12 November 2009

Making a mountain out of a montage

I've been invited to this evening's preview of the Cornerhouse's new run in the galleries, entirely dedicated to the Polish artist Artur Zmijewski as part of Polska! Year. Unfortunately, I have to admit that I couldn't muster up the enthusiasm, even despite having recently travelled through Poland. I'm just not that into video art, I'm afraid. Plus I'm very very busy.

To make up for it, I've been having a shufty at the work on show elsewhere in the Cornerhouse: Behemoth And Other New Paintings by David Wightman. I'm giving you my thoughts here under the guise of both words (read on and you'll see why) and fixtures (both the date of the show and the fact that paintings are fixtures. Get it?). I'm not so fond of the abstract geometric stuff in the far end of the cafe, but I am curiously drawn to the mountain landscapes scattered about the place.

The largest, Behemoth, takes its title from a mythical beast, which apparently features in the Bible (more precisely, I'm told, the Book of Job). But then, what would I know? Behemoth, to me, means some massive big thing. And this painting is indeed that, taking up pretty much the entire wall that divides the seating in the bar (still a work in progress itself) from the downstairs loos. In the context of this painting, says the blurb in the exhibition press release, the word 'behemoth' is used to 'evoke the sense of terror and isolation inherent within mountain landscapes in opposition to their usual association with sublime beauty. This sense of terrific awe in scale and subject matter is curtailed by the use of pastel colours and collaged wallpaper providing a darkly humorous contrast'. [Head on side.] Oh yeah. It is the shade of strawberry Angel Delight, which is darkly humorous, I guess, in its own way.

Puella Mea is hanging above the stairs, so, as you make your way back down from the first floor, stop annoyingly mid-flight and appreciate the bumps and humps in the glaciers created by a choice use of textured wallpaper. It's worth the tuts and sighs, I assure you.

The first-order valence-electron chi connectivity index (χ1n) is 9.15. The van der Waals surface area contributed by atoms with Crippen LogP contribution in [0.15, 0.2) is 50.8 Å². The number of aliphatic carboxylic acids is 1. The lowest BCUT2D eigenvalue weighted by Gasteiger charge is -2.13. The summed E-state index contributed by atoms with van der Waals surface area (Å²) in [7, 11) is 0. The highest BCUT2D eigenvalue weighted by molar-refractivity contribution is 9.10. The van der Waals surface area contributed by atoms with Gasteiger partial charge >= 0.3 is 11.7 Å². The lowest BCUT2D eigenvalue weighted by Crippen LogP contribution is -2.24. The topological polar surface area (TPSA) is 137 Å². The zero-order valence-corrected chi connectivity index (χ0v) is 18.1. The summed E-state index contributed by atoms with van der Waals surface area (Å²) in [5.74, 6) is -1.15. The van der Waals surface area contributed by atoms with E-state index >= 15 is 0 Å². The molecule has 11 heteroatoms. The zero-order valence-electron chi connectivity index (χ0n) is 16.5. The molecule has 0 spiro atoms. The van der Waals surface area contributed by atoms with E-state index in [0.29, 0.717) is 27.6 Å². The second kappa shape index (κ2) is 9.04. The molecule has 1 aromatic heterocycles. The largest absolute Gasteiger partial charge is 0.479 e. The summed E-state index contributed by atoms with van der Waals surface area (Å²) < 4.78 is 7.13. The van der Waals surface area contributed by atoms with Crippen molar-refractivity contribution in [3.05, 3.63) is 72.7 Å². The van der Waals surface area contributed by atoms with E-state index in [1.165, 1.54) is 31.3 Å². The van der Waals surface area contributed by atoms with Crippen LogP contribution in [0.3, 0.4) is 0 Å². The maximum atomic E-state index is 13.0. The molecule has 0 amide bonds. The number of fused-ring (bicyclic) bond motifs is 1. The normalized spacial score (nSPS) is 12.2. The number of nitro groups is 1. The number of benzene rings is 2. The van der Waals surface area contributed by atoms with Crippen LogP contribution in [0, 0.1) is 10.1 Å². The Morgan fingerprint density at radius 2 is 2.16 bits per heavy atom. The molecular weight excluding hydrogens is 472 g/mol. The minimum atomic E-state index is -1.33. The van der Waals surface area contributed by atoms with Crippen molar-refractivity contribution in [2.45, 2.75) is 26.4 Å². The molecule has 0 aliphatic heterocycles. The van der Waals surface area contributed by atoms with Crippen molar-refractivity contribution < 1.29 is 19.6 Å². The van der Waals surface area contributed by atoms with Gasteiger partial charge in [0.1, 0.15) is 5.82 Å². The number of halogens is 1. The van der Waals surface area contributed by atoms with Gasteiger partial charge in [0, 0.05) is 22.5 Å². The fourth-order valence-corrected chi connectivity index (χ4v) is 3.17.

The one I traipsed all the way over there to see, however, is Cathedra. Trouble is, I couldn't actually find it on display, despite being reassured by staff that it is up, so I'll have to make do with the reproduction in the brochure (and below). In all the gubbins airy-fairying on about Wightman's work, there's talk of landscapes being something of a kitsch genre these days, and what with the woodchip and gaudy colours, you can't get much kitscher than this. A cathedra, it turns out when I Google it (the word isn't listed in the rubbish My First Dictionary I have for some reason decided to furnish my temporary work desk with), is the chair or throne of a bishop ('cathedra' is Latin for 'chair', from the Greek 'kathedra' meaning 'seat'); and a cathedral is a church into which a bishop's official cathedra is installed. See, you learn things here. And, indeed, study the picture closely and you can see the mountains do resemble a throne (look, just squint, will ya?).

Cathedra, 2009, acrylic on wallpaper and canvas, 90 x 120cms


Behemoth And Other New Paintings is on at the Cornerhouse until
16 December.


ADDENDUM (29/03/10):
David has a new website with photos from the Cornerhouse show and new work: davidwightman.net

2 comments:

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  2. Received a nice email from David himself; thought I'd share it with you lot:

    I've recently come across your blog, and more specifically, the post about my recent show at the Cornerhouse. Thanks for the write-up. 'Cathedra' wasn't in the show as it had sold beforehand. Anyway, I just wanted to say Hi and Thank You. I like your prose. You may be interested in my new website - with photos from the Cornerhouse show and new work: davidwightman.net Perhaps you could change the link on your post?
    Best, David

    Consider it done!

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